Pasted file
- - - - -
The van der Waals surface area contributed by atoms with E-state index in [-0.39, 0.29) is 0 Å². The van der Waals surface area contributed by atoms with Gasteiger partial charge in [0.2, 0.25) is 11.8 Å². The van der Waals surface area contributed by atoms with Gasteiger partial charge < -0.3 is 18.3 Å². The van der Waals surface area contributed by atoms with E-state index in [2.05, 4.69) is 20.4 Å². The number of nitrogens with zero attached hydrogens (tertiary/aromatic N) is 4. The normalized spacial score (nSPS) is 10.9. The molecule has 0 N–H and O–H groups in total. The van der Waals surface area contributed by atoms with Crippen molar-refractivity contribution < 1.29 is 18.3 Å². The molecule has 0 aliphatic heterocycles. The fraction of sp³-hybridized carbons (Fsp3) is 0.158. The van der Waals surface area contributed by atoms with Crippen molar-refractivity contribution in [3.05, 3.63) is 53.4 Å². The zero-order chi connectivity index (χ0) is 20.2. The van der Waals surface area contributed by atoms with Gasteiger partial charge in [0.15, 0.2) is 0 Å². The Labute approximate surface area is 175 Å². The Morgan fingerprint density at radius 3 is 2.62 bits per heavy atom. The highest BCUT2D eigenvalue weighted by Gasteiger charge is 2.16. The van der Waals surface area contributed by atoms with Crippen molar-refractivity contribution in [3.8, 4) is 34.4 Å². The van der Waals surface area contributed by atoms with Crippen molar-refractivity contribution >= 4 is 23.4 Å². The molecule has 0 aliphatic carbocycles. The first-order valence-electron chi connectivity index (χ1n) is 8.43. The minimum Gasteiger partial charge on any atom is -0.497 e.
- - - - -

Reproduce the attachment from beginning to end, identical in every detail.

The van der Waals surface area contributed by atoms with E-state index in [-0.39, 0.29) is 0 Å². The van der Waals surface area contributed by atoms with Gasteiger partial charge in [0.2, 0.25) is 11.8 Å². The van der Waals surface area contributed by atoms with Gasteiger partial charge < -0.3 is 18.3 Å². The van der Waals surface area contributed by atoms with E-state index in [2.05, 4.69) is 20.4 Å². The number of nitrogens with zero attached hydrogens (tertiary/aromatic N) is 4. The normalized spacial score (nSPS) is 10.9. The molecule has 0 N–H and O–H groups in total. The van der Waals surface area contributed by atoms with Crippen molar-refractivity contribution < 1.29 is 18.3 Å². The molecule has 0 aliphatic heterocycles. The fraction of sp³-hybridized carbons (Fsp3) is 0.158. The van der Waals surface area contributed by atoms with Crippen molar-refractivity contribution in [3.05, 3.63) is 53.4 Å². The zero-order chi connectivity index (χ0) is 20.2. The van der Waals surface area contributed by atoms with Gasteiger partial charge in [0.15, 0.2) is 0 Å². The Labute approximate surface area is 175 Å². The Morgan fingerprint density at radius 3 is 2.62 bits per heavy atom. The highest BCUT2D eigenvalue weighted by Gasteiger charge is 2.16. The van der Waals surface area contributed by atoms with Crippen molar-refractivity contribution in [3.8, 4) is 34.4 Å². The van der Waals surface area contributed by atoms with Crippen molar-refractivity contribution >= 4 is 23.4 Å². The molecule has 0 aliphatic carbocycles. The first-order valence-electron chi connectivity index (χ1n) is 8.43. The minimum Gasteiger partial charge on any atom is -0.497 e.